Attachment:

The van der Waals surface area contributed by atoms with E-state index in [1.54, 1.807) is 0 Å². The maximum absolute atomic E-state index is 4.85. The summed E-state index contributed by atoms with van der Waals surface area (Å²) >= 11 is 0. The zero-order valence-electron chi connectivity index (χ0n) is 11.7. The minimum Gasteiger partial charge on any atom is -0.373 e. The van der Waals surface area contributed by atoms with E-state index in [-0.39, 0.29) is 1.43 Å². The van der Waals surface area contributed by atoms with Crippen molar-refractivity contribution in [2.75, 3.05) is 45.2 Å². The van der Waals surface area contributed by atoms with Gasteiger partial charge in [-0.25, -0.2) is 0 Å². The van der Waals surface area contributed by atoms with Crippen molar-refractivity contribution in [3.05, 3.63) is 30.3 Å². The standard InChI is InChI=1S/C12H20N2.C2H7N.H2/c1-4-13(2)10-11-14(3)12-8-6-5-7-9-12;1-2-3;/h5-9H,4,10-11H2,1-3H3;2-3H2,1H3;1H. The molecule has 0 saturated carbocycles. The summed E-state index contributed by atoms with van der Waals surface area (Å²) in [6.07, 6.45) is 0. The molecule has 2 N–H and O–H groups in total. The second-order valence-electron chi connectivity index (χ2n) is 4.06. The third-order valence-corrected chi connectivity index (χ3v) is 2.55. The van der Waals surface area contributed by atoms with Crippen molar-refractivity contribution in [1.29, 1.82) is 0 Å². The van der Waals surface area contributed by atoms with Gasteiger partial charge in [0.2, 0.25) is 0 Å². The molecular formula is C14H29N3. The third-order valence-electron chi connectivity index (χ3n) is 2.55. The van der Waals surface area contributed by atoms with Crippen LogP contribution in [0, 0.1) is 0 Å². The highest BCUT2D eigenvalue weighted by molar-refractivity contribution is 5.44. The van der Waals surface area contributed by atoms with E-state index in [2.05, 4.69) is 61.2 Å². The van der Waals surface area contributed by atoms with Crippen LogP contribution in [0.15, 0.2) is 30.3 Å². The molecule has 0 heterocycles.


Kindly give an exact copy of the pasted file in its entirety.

The van der Waals surface area contributed by atoms with E-state index in [1.54, 1.807) is 0 Å². The maximum absolute atomic E-state index is 4.85. The summed E-state index contributed by atoms with van der Waals surface area (Å²) >= 11 is 0. The zero-order valence-electron chi connectivity index (χ0n) is 11.7. The minimum Gasteiger partial charge on any atom is -0.373 e. The van der Waals surface area contributed by atoms with E-state index in [-0.39, 0.29) is 1.43 Å². The van der Waals surface area contributed by atoms with Crippen molar-refractivity contribution in [2.75, 3.05) is 45.2 Å². The van der Waals surface area contributed by atoms with Gasteiger partial charge in [-0.25, -0.2) is 0 Å². The van der Waals surface area contributed by atoms with Crippen molar-refractivity contribution in [3.05, 3.63) is 30.3 Å². The standard InChI is InChI=1S/C12H20N2.C2H7N.H2/c1-4-13(2)10-11-14(3)12-8-6-5-7-9-12;1-2-3;/h5-9H,4,10-11H2,1-3H3;2-3H2,1H3;1H. The molecule has 0 saturated carbocycles. The summed E-state index contributed by atoms with van der Waals surface area (Å²) in [6.07, 6.45) is 0. The molecule has 2 N–H and O–H groups in total. The second-order valence-electron chi connectivity index (χ2n) is 4.06. The third-order valence-corrected chi connectivity index (χ3v) is 2.55. The van der Waals surface area contributed by atoms with Crippen molar-refractivity contribution in [1.29, 1.82) is 0 Å². The van der Waals surface area contributed by atoms with Gasteiger partial charge in [0.2, 0.25) is 0 Å². The molecular formula is C14H29N3. The third-order valence-electron chi connectivity index (χ3n) is 2.55. The van der Waals surface area contributed by atoms with Crippen LogP contribution in [0, 0.1) is 0 Å². The highest BCUT2D eigenvalue weighted by molar-refractivity contribution is 5.44. The van der Waals surface area contributed by atoms with E-state index in [2.05, 4.69) is 61.2 Å². The van der Waals surface area contributed by atoms with Crippen LogP contribution in [0.15, 0.2) is 30.3 Å². The molecule has 0 heterocycles.